Hillworth Park has an interesting history, being tied to the fortunes of the owners of Hillworth House and changing social needs.
The house had extensive landscaped grounds of 27 acres including a Ha Ha, Garden Pavilion and mature trees. There were many changes of ownership prior to 1945 when the house and gardens were bought by the Town Council.
It was later sold and the majority of the grounds were given over to housing, with the remaining grounds of five acres becoming a public park, with extensive landscape enhancements which were completed in 2012.
In the 12th Century the site was part of the ‘old’ or ‘great’ deer park, which contained large areas of woodland. Over the next 500 years ‘assarts’ or clearings were made in the park for both settlement and agriculture. By the 1650s it was an area of cherry orchards and gardens, and in 1654 the whole of the park was split into small plots one of which was bought by the Quakers for a burial ground.
The first reference to a house was on a map of Devizes dating from 1737 when it was located 100 metres to the east of its current location on a road which was then known as Gallows Ditch. One theory for the change of location is due to the coming of the railway which passed very close to the original location.
Owners of the house included William Ludlow a snuff manufacturer; a Miss Pawsey who ran a boy’s boarding school from the house; Alexander Leek, a banker; and later the Devizes Town Clerk. The house stayed in the Meek family until 1923 when it was purchased by a Mrs Seaton of Taunton who owned it until 1945.
Hillworth House, which is Grade II listed, is in private ownership and does not form part of the public park.
The Garden Pavilion
Although often referred to as the Queen Anne Pavilion it is more likely that this Grade II* listed building was built between 1740 and 1759, during the reign of George II.
The building was possibly used as a ‘banqueting house’ where drinks and sweetmeats would be taken after a main meal, enabling the owners to enjoy views of their estate.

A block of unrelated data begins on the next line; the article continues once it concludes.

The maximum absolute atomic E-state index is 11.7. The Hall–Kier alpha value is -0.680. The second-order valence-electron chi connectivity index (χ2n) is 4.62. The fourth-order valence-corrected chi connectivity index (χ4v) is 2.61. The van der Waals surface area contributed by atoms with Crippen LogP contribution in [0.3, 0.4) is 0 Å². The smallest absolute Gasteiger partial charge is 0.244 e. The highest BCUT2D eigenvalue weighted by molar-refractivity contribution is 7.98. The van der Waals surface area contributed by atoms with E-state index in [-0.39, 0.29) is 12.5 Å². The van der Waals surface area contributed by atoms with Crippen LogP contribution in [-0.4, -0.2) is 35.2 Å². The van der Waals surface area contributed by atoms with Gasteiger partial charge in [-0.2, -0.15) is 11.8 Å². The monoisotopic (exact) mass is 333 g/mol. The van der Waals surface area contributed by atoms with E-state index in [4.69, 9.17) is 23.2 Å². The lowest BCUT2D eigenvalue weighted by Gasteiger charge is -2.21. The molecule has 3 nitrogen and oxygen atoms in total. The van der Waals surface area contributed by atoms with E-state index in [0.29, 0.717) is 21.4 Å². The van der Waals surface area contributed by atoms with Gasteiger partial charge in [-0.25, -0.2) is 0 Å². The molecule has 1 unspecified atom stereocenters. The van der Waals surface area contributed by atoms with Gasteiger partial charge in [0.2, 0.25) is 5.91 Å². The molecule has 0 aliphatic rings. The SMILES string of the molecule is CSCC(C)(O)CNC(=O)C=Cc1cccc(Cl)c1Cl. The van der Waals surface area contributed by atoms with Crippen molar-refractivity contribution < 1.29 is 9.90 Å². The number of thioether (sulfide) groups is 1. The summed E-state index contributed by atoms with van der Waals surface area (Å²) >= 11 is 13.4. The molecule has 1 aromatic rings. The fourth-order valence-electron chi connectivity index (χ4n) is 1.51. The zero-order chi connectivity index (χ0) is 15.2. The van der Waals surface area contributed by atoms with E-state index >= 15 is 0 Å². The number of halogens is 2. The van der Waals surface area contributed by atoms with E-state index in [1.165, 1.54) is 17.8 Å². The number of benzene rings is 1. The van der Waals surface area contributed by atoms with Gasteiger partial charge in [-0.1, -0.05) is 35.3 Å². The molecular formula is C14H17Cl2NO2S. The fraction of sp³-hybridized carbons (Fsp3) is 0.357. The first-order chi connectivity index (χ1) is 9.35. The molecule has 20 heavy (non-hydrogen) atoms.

Of brick construction with an ogee shaped hipped tiled roof the Pavilion was on the English Heritage Buildings at Risk Register due to concern over its condition. However, the Pavilion was restored in 2011 using traditional crafts and materials, ensuring that this beautiful and evocative historic building has a secure future.
The Religious Society of Friends (Quaker) Burial Ground
Devizes has a strong protestant non-conformist tradition and the history of Quakers in Devizes has been traced back to 1647. In 1656 the Quakers bought a plot at Hillworth to use as their burial ground which was not part of the original Hillworth House estate, having its own gateway set diagonally into what was a lane or footpath. This gateway, built in Bath Stone, can be found in the north eastern corner of the burial ground.
At some point between 1812 and 1842 the lane running to the eastern boundary of the burial ground ceases to exist as a thoroughfare, and so it is likely that the burial ground became integrated into the park at this point.
Formal transfer of ownership took place in 1905 when the Burial Ground was sold to Alexander Grant Meek for £75 on condition that it was not to be built on and that burials were not to be disturbed.
The Burial Ground is of great spiritual importance to the Devizes Society of Friends who have a special affinity for the space and continue to use it as a place of worship.
Ha-Has are thought to have originated in France c.1700. Sunken ditches were installed in gardens to keep grazing sheep and cows away from main houses whilst retaining an uninterrupted view.
The Hillworth Park Ha-Ha is thought to date from c1830 when the current house was built. When Devizes Town Council purchased the park shortly after the Second World War the Ha-Ha had been lost and only the top was visible.
Plans to restore the Ha-Ha were made following the extensive re-development of the park. In 2014, thanks to the generous support from the Heritage Lottery Fund and Devizes Town Council, the newly restored Ha-Ha was unveiled featuring a timeline of its history.
Children of all ages now delight in running the length of the Ha-Ha and it has become a much loved feature of the park.